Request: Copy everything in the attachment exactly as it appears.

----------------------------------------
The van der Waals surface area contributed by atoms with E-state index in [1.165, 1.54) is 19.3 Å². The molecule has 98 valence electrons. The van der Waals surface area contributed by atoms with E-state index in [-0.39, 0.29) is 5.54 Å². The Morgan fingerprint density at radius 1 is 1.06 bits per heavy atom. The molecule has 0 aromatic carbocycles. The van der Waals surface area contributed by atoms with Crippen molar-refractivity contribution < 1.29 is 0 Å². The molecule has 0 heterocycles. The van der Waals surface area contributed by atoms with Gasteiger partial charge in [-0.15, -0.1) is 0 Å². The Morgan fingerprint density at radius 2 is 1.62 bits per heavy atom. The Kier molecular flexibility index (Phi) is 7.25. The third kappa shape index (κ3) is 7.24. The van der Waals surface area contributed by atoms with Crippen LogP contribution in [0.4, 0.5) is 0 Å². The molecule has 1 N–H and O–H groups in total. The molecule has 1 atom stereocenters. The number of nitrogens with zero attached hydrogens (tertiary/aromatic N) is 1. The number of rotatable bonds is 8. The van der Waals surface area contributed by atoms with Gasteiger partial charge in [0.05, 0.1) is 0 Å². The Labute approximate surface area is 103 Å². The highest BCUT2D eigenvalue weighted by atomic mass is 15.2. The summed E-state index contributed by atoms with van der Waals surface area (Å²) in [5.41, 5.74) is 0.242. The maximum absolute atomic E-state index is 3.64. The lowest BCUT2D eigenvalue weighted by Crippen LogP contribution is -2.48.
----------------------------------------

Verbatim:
The van der Waals surface area contributed by atoms with E-state index in [1.165, 1.54) is 19.3 Å². The molecule has 98 valence electrons. The van der Waals surface area contributed by atoms with E-state index in [-0.39, 0.29) is 5.54 Å². The Morgan fingerprint density at radius 1 is 1.06 bits per heavy atom. The molecule has 0 aromatic carbocycles. The van der Waals surface area contributed by atoms with Crippen molar-refractivity contribution < 1.29 is 0 Å². The molecule has 0 heterocycles. The van der Waals surface area contributed by atoms with Gasteiger partial charge in [-0.15, -0.1) is 0 Å². The Morgan fingerprint density at radius 2 is 1.62 bits per heavy atom. The Kier molecular flexibility index (Phi) is 7.25. The third kappa shape index (κ3) is 7.24. The van der Waals surface area contributed by atoms with Crippen LogP contribution in [0.4, 0.5) is 0 Å². The molecule has 1 N–H and O–H groups in total. The molecule has 1 atom stereocenters. The number of nitrogens with zero attached hydrogens (tertiary/aromatic N) is 1. The number of rotatable bonds is 8. The van der Waals surface area contributed by atoms with Gasteiger partial charge in [0.05, 0.1) is 0 Å². The Labute approximate surface area is 103 Å². The highest BCUT2D eigenvalue weighted by atomic mass is 15.2. The summed E-state index contributed by atoms with van der Waals surface area (Å²) in [5.41, 5.74) is 0.242. The maximum absolute atomic E-state index is 3.64. The lowest BCUT2D eigenvalue weighted by Crippen LogP contribution is -2.48.